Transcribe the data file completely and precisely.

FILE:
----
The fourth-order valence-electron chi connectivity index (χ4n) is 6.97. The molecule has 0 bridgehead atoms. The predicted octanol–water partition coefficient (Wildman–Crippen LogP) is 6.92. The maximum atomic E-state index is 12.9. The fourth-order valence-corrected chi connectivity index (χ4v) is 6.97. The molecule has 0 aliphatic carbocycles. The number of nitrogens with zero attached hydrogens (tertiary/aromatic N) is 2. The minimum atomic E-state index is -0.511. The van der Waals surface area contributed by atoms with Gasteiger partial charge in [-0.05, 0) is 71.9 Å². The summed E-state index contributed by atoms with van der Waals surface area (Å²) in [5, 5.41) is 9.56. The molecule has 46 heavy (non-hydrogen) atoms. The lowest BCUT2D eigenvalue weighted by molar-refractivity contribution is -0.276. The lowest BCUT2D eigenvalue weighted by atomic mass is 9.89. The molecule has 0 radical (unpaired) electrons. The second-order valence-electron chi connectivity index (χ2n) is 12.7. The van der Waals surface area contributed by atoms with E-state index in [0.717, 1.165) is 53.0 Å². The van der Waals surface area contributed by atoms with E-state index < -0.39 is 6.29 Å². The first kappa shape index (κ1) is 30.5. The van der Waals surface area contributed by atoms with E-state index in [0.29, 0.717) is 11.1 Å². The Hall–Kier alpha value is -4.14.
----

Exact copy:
The fourth-order valence-electron chi connectivity index (χ4n) is 6.97. The molecule has 0 bridgehead atoms. The predicted octanol–water partition coefficient (Wildman–Crippen LogP) is 6.92. The maximum atomic E-state index is 12.9. The fourth-order valence-corrected chi connectivity index (χ4v) is 6.97. The molecule has 0 aliphatic carbocycles. The number of nitrogens with zero attached hydrogens (tertiary/aromatic N) is 2. The minimum atomic E-state index is -0.511. The van der Waals surface area contributed by atoms with Gasteiger partial charge in [-0.05, 0) is 71.9 Å². The summed E-state index contributed by atoms with van der Waals surface area (Å²) in [5, 5.41) is 9.56. The molecule has 46 heavy (non-hydrogen) atoms. The lowest BCUT2D eigenvalue weighted by molar-refractivity contribution is -0.276. The lowest BCUT2D eigenvalue weighted by atomic mass is 9.89. The molecule has 0 radical (unpaired) electrons. The second-order valence-electron chi connectivity index (χ2n) is 12.7. The van der Waals surface area contributed by atoms with E-state index in [0.717, 1.165) is 53.0 Å². The van der Waals surface area contributed by atoms with E-state index < -0.39 is 6.29 Å². The first kappa shape index (κ1) is 30.5. The van der Waals surface area contributed by atoms with E-state index in [0.29, 0.717) is 11.1 Å². The Hall–Kier alpha value is -4.14.